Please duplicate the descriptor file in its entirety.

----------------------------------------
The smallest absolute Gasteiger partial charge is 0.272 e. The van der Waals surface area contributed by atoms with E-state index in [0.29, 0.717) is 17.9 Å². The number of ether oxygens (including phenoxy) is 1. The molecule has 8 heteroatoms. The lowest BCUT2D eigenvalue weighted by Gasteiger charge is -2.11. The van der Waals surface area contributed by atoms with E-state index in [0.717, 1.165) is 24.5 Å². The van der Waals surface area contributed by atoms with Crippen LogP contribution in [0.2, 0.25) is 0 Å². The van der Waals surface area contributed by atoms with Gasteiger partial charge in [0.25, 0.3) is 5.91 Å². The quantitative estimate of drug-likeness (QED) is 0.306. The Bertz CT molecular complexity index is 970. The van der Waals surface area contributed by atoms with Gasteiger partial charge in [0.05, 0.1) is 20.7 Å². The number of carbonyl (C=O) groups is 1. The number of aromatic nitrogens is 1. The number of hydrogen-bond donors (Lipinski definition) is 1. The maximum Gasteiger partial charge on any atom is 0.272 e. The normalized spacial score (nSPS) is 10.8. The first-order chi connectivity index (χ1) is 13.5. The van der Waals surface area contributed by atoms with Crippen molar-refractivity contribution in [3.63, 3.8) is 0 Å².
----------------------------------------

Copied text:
The smallest absolute Gasteiger partial charge is 0.272 e. The van der Waals surface area contributed by atoms with E-state index in [0.29, 0.717) is 17.9 Å². The number of ether oxygens (including phenoxy) is 1. The molecule has 8 heteroatoms. The lowest BCUT2D eigenvalue weighted by Gasteiger charge is -2.11. The van der Waals surface area contributed by atoms with E-state index in [0.717, 1.165) is 24.5 Å². The van der Waals surface area contributed by atoms with Crippen LogP contribution in [0.2, 0.25) is 0 Å². The van der Waals surface area contributed by atoms with Gasteiger partial charge in [0.25, 0.3) is 5.91 Å². The quantitative estimate of drug-likeness (QED) is 0.306. The Bertz CT molecular complexity index is 970. The van der Waals surface area contributed by atoms with Gasteiger partial charge in [0.05, 0.1) is 20.7 Å². The number of carbonyl (C=O) groups is 1. The number of aromatic nitrogens is 1. The number of hydrogen-bond donors (Lipinski definition) is 1. The maximum Gasteiger partial charge on any atom is 0.272 e. The normalized spacial score (nSPS) is 10.8. The first-order chi connectivity index (χ1) is 13.5. The van der Waals surface area contributed by atoms with Crippen molar-refractivity contribution in [3.63, 3.8) is 0 Å².